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Abzena (AIM: ABZA) provides proprietary technologies and complementary services to enable the development and manufacture of biopharmaceutical products, a growing area that requires specialist knowledge and expertise. The Group has a global customer base which includes the majority of the top 20 biopharmaceutical companies as well as large and small biotech companies and academic groups.
The term “Abzena inside” is used by Abzena to describe products that have been created using its proprietary technologies and are being developed by its partners, and include Composite Human Antibodies™ and ThioBridge™ Antibody Drug Conjugates (ADCs). Abzena has the potential to earn future licence fees, milestone payments and/or royalties on “Abzena inside” products.
Abzena offers the following services and technologies across its principal sites in Cambridge (UK), San Diego, California (USA) and Bristol, Pennsylvania (USA).
- Immunogenicity assessment, protein engineering to create humanized antibodies and deimmunised therapeutic proteins, and cell line development for manufacture.
- Contract process development and manufacture of biopharmaceuticals, including monoclonal antibodies, recombinant proteins, vaccines, and gene therapy and cell therapy products, for preclinical and clinical studies.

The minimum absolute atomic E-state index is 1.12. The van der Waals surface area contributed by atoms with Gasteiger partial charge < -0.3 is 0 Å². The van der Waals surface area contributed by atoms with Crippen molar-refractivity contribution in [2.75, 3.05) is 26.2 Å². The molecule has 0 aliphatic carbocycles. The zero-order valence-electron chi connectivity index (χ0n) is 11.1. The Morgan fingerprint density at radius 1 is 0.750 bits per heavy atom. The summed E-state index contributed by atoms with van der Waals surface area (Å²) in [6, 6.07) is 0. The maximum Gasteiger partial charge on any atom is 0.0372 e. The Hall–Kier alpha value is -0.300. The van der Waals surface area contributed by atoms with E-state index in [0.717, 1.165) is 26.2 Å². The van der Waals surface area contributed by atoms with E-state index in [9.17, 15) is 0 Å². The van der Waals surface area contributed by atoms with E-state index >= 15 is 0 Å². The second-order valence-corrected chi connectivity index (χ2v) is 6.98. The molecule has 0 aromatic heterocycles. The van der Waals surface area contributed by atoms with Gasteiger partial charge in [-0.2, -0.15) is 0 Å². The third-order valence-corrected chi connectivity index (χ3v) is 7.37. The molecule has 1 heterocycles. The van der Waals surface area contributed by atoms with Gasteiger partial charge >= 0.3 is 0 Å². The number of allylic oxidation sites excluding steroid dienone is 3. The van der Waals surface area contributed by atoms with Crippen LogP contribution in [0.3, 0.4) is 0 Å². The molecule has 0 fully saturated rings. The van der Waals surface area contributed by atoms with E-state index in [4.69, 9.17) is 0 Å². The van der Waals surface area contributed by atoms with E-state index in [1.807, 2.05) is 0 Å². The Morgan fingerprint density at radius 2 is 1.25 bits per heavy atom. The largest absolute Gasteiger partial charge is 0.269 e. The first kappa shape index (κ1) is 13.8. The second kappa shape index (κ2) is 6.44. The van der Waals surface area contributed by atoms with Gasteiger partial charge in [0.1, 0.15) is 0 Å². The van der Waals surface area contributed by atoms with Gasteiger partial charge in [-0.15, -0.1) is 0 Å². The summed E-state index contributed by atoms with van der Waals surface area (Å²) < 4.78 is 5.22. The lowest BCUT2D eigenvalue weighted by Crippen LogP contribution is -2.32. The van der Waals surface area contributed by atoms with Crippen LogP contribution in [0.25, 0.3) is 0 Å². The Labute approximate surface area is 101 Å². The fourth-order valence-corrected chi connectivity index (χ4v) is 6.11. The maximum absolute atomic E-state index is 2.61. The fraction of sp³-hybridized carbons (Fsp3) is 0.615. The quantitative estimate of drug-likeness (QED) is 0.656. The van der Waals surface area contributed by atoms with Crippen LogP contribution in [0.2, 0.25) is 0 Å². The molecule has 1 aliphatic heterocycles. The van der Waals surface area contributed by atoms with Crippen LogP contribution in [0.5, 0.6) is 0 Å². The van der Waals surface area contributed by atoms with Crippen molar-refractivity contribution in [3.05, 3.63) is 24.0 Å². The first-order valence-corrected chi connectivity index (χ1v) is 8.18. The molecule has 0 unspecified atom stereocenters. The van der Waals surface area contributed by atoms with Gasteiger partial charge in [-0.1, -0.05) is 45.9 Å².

- Proprietary site-specific conjugation technologies for antibody drug conjugate development and solutions for optimizing the therapeutic properties of biopharmaceuticals.
- Contract chemistry and bioconjugation business focused on ADCs and is establishing the capability to manufacture ADCs to GMP standards.
For more information, please see www.abzena.com
About UCL (University College London)
UCL was founded in 1826. We were the first English university established after Oxford and Cambridge, the first to open up university education to those previously excluded from it, and the first to provide systematic teaching of law, architecture and medicine. We are among the world’s top universities, as reflected by performance in a range of international rankings and tables. UCL currently has over 38,000 students from 150 countries and over 12,000 staff. Our annual income is more than £1 billion.
About UCL Business PLC
UCL Business PLC (UCLB) is a leading technology commericalisation company that supports the research and innovations arising from UCL, one of the UK’s top research-led universities. UCLB has a successful track record and a strong reputation for identifying and protecting promising new technologies and innovations from UCL academics. UCLB has a strong track record in commercialising medical technologies and provides technology transfer services to UCL’s associated hospitals; University College London Hospitals, Moorfields Eye Hospital, Great Ormond Street Hospital for Children and the Royal Free London Hospital. It invests directly in development projects to maximise the potential of the research and manages the commercialisation process of technologies from laboratory to market.